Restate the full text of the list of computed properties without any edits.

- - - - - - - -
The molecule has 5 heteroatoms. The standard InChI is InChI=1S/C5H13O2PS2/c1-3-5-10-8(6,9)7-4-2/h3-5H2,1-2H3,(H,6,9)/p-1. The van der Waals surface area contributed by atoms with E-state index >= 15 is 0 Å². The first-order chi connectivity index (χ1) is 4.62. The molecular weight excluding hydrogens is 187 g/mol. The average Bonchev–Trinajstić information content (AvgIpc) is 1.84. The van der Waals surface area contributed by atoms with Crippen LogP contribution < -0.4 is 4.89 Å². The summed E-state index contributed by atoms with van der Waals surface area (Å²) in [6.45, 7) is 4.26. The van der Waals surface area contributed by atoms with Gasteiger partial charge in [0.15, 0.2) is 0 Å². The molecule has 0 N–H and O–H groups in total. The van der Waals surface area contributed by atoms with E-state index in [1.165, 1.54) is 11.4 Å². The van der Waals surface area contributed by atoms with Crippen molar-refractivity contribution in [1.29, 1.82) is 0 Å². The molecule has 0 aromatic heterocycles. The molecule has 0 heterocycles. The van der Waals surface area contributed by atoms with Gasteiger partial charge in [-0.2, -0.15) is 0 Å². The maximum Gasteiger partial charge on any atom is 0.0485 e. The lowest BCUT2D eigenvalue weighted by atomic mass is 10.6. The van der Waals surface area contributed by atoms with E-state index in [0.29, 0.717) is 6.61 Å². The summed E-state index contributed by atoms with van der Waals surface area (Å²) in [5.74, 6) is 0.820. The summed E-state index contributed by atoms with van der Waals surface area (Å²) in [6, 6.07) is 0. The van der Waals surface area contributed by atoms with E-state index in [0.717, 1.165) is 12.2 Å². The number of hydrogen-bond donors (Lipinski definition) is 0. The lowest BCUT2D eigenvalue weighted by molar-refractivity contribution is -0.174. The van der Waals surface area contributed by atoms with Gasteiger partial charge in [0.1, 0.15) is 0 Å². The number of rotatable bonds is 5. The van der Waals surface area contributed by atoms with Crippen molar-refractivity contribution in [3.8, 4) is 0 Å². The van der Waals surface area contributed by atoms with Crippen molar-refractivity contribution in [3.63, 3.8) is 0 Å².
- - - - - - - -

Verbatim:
The molecule has 5 heteroatoms. The standard InChI is InChI=1S/C5H13O2PS2/c1-3-5-10-8(6,9)7-4-2/h3-5H2,1-2H3,(H,6,9)/p-1. The van der Waals surface area contributed by atoms with E-state index >= 15 is 0 Å². The first-order chi connectivity index (χ1) is 4.62. The molecular weight excluding hydrogens is 187 g/mol. The average Bonchev–Trinajstić information content (AvgIpc) is 1.84. The van der Waals surface area contributed by atoms with Crippen LogP contribution < -0.4 is 4.89 Å². The summed E-state index contributed by atoms with van der Waals surface area (Å²) in [6.45, 7) is 4.26. The van der Waals surface area contributed by atoms with Gasteiger partial charge in [0.15, 0.2) is 0 Å². The molecule has 0 N–H and O–H groups in total. The van der Waals surface area contributed by atoms with E-state index in [1.165, 1.54) is 11.4 Å². The van der Waals surface area contributed by atoms with Crippen molar-refractivity contribution in [1.29, 1.82) is 0 Å². The molecule has 0 aromatic heterocycles. The molecule has 0 heterocycles. The van der Waals surface area contributed by atoms with Gasteiger partial charge in [-0.2, -0.15) is 0 Å². The maximum Gasteiger partial charge on any atom is 0.0485 e. The lowest BCUT2D eigenvalue weighted by atomic mass is 10.6. The van der Waals surface area contributed by atoms with E-state index in [0.29, 0.717) is 6.61 Å². The summed E-state index contributed by atoms with van der Waals surface area (Å²) in [5.74, 6) is 0.820. The summed E-state index contributed by atoms with van der Waals surface area (Å²) in [6, 6.07) is 0. The van der Waals surface area contributed by atoms with E-state index in [0.717, 1.165) is 12.2 Å². The number of hydrogen-bond donors (Lipinski definition) is 0. The lowest BCUT2D eigenvalue weighted by molar-refractivity contribution is -0.174. The van der Waals surface area contributed by atoms with Gasteiger partial charge in [0.1, 0.15) is 0 Å². The number of rotatable bonds is 5. The van der Waals surface area contributed by atoms with Crippen molar-refractivity contribution in [3.8, 4) is 0 Å². The van der Waals surface area contributed by atoms with Crippen molar-refractivity contribution in [3.63, 3.8) is 0 Å².